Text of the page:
Atomic Twister (2002)
Adding water to the pool so the producers could take a bath!
I thought it might be from the 'Airplane' stable and expected Leslie Nielson to suddenly appear to check out the reactor with his stethoscope. Admittedly, it was made for TV so we don't expect Hitchcock or Spielberg, nor do we expect quality performances but this film was sunk by cliché, incoherent direction, wooden acting and afternoon soap-opera production values. At every crisis, when we are told everything will go critical in three minutes, we are diverted to another lengthy scene with sloppy, sentimental kids and policemen overcoming their past personality disorders, termagant truckers and 'authority' being challenged. The three minutes must have been up twelve times and counting in the second reel - but this director managed to remove any potential for tension by flabby timing, irrelevant digressions and unintentional humour arising, I suspect, out of a complete lack of empathy with the subject. The cast run about like hysterical hens - even Homer Simpson makes a more convincing safety officer - the technology is plain daft - the dialogue and action is drenched in the sort of syrupy saccharine emotion which seems to dominate the American film industry - and, of course they all 'lurve' each other at the end- The house collapses but the corpse's makeup is intact and the little boy finds his crash helmet before he takes his bicycle out on the freeway! One of the cast prays at the end and so, I suspect, does the producer!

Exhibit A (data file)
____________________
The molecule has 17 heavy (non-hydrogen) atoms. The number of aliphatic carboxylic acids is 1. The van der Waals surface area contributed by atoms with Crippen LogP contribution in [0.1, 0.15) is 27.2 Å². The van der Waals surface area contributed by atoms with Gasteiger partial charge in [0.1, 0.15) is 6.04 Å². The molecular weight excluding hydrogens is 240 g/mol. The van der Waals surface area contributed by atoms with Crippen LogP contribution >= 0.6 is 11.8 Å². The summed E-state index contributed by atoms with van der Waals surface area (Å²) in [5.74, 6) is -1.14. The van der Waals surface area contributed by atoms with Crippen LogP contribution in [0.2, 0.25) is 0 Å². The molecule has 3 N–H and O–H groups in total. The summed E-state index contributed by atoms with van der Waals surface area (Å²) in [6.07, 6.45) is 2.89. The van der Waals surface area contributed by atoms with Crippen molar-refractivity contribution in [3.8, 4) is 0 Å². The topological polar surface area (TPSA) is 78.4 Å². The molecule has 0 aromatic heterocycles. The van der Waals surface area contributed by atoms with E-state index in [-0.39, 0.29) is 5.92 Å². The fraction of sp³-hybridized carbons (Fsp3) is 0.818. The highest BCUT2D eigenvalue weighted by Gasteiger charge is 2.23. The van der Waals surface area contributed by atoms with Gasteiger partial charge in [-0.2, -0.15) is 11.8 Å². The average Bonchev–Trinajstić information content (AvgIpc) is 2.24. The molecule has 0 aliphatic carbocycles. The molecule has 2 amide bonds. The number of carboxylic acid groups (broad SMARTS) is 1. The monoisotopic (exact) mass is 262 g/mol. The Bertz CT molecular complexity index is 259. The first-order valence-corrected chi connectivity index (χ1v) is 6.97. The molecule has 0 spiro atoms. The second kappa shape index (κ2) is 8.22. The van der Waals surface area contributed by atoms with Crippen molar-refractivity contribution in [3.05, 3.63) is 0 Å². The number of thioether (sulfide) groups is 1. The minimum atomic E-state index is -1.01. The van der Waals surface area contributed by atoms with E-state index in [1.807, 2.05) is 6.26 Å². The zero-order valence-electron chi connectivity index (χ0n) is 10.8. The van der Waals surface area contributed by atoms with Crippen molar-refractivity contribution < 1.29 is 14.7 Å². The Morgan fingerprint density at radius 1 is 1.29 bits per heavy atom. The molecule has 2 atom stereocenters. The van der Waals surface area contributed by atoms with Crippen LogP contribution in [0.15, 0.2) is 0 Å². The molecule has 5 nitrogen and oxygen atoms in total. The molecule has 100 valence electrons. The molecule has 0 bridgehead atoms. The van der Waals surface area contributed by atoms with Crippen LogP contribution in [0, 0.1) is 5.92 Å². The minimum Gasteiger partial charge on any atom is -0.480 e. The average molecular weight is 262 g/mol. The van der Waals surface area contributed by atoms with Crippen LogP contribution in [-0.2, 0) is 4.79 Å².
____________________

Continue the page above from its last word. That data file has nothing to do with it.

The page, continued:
The Shadow of the Tower (1972)
Neglected and never repeated
Henry Tudor was second only to his Granddaughter, Elizabeth I as a successful monarch. Unfortunately, his latter years were bitter and overshadowed by illness. Further, his son, the future Henry VIII lived in his shadow and did much to outdo and erase his father's legacy. He was also cast by wishful thinkers as the murderer of the Princes in the Tower because they want to re-invent the worthless Richard III. The problem for the BBC when they wanted to complete their coverage of the Tudors, following The Six Wives and Elizabeth R series, is that Henry VIIIth claimed many of his father's achievements as his own and did much to bury the personal history. Thus, the writers of this series had little material to flesh out Tudor's rise from obscurity to creation of a dynasty, defeating his enemies and becoming a millionaire. So, notwithstanding a good cast and, potentially, a much more exciting story, the project was dogged by wordy and worthy scripts making an under-performing prequel to the bloodier dramas. This story needs a remake! A valiant effort at portraying the least bloodthirsty of the Tudors, but somewhat bloodless!
Where Was Spring? (1969)
unfortunately forgotten two handers from the age of satire (slight spoiler)
A shade of the 'Footlights Review' this series of sketches written and performed by Eleanor Bron and John Fortune coolly dissected political and social topics in the style still seen in Fortune's 'Bird and Fortune' sketches. Bron went on to give some memorable performances in films and, latterly, cameo roles such as Patsy's mother in Ab Fab. I haven't seen this series on tape or DVD so it may have been wiped: worth watching if found if only for Fortune's Single-Handed Yachtsman arriving in Portsmouth Harbour to find that his girlfriend has stowed away throughout the journey - or the original of the sketch where an old crone moans about her hard life scrubbing night and day and then reveals the step she's scrubbing belongs to her millionaire son.